Meet Deb Galway: The woman with a love for fluffy, loveable creatures
An interview with mother, animal lover, and alpaca farm owner.
Along the I-505 highway lies a haven for all things alpacas. Menagerie Hill Ranch is tucked away on some 3000 acre land in the English Hills just north of Vacaville, California. At the farm, you are greeted by a lady named Deb Galway, armed with muddy boots, a vest, and an unmatched enthusiasm towards alpacas. A farm tour, costing 25 dollars a person, consists of learning about, feeding, and petting Deb’s alpaca herd.
Alpacas are relatively quiet and unresisting in nature. In addition to being adorable, an alpaca’s worth lies in its fluffy coat, as their main use is for fibre production. Alpaca wool is warmer and expensive in comparison to sheep’s wool; perhaps the reason why someone, like Deb, may find themselves raising a herd.
However, the origins of Menagerie Hill Ranch sinks deeper than an alpaca herd. In 1929, the stock market crashed and America found itself in a severe economic recession that would last for 10 years. During this time, Deb’s parents grew up with livestock, but not because they shared an enthusiasm towards herding cattle. “Back then, you did what you could to feed yourself, and that’s how they fed themselves,” says Deb. Between herding cattle as their main source of nourishment, Deb’s mom was a housewife and Deb’s dad worked as a business manager in the English Hills.
Through the pixelated webcam window, I see a tapestry with an embroidered alpaca and a framed award of sorts hanging on Deb’s wall. She continues, “I had a dog, and that was it. I always wanted to have some property and some animals someday. I didn’t really have a firm plan, it was just kind of an overall concept.”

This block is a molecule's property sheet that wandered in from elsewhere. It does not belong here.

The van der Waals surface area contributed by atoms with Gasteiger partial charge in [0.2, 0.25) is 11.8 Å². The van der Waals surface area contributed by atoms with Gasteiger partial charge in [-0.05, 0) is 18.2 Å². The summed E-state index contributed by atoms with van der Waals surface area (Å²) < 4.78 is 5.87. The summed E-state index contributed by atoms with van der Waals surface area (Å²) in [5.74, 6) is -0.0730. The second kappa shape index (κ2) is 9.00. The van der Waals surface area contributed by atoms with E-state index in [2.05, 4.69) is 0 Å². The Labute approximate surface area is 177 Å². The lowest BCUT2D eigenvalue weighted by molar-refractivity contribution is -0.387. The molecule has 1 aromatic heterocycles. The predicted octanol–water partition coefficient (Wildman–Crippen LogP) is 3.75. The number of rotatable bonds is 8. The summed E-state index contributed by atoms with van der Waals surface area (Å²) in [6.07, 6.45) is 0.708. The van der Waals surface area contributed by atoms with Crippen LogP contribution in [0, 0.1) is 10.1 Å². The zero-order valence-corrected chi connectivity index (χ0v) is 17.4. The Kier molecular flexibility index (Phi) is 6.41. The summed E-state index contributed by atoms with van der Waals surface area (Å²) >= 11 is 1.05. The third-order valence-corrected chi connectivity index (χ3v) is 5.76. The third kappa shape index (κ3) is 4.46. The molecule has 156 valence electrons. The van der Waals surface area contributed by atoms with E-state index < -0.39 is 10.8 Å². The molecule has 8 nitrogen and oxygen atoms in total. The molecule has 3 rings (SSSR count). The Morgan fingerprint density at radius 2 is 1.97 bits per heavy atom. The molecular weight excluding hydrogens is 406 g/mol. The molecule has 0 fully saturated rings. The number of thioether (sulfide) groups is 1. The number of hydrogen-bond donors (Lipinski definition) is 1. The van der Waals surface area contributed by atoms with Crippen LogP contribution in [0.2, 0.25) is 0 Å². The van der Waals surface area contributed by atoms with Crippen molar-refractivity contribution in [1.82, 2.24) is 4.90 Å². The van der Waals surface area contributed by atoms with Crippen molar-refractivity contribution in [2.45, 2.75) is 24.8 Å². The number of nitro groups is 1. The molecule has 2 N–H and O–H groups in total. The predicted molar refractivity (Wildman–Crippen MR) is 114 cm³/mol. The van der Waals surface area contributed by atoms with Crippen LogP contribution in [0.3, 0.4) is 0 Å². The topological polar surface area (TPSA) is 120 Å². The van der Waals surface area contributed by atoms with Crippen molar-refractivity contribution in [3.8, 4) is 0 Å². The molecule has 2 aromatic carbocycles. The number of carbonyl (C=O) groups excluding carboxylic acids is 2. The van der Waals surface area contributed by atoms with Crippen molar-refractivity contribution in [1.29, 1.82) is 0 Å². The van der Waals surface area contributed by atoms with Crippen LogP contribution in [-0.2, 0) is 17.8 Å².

In 2008, Deb and her partner, Kirk, moved from Sacramento to the English Hills with the intention of starting four things: a family, an orchard, a garden, and a farm. The Galway Family made all of the above happen; they have two kids, own thousands of acres of land, and tend to dozens of alpacas and llamas. By the time her children were old enough to join 4H, an activity where children “raise an animal, show the animal, then sell the animal,” Deb found herself raising goats for her daughter. After adding up the expenses of show-quality livestock, Deb took the initiative to breed livestock on her own.
What began with pet goats eventually led to pigs, horses, and in Deb’s own words “every other species on the planet” due to her kids participation in 4H. By the time Deb discovered alpacas, they already had plenty of other farm animals, so she figured there was no harm in one more. Once her kids went off to college, and 4H was no more, Deb made the decision to specialise in alpacas.
Deb has 28 alpacas, each one unique and cuddly in their own right. She also has four llamas that protect the alpacas. Her alpacas contribute to Menagerie Hill Ranch’s plethora of services, including festivals, tours, special events, wool, and breedings. Within the last few years, Deb observed an influx of people wanting an alpaca at their weddings and work parties. “I don’t know why, but for some reason they do, and it makes us some money,” she laughs.
As someone who has embarked on a Menagerie Hill Ranch tour myself, I asked Deb if there is anything she hopes people take away from them. “I want them to be educational and fun,” says Deb. I recounted a fact I learned on my alpaca tour: llamas are the alpaca’s cousin, who spit as a defence mechanism, and guard the herds of alpacas.
Deb, a smile painting across her face, told me more about the behaviour of llamas, their relation to alpacas, and proceeded to explain the media’s unfair portrayal of the furry foes.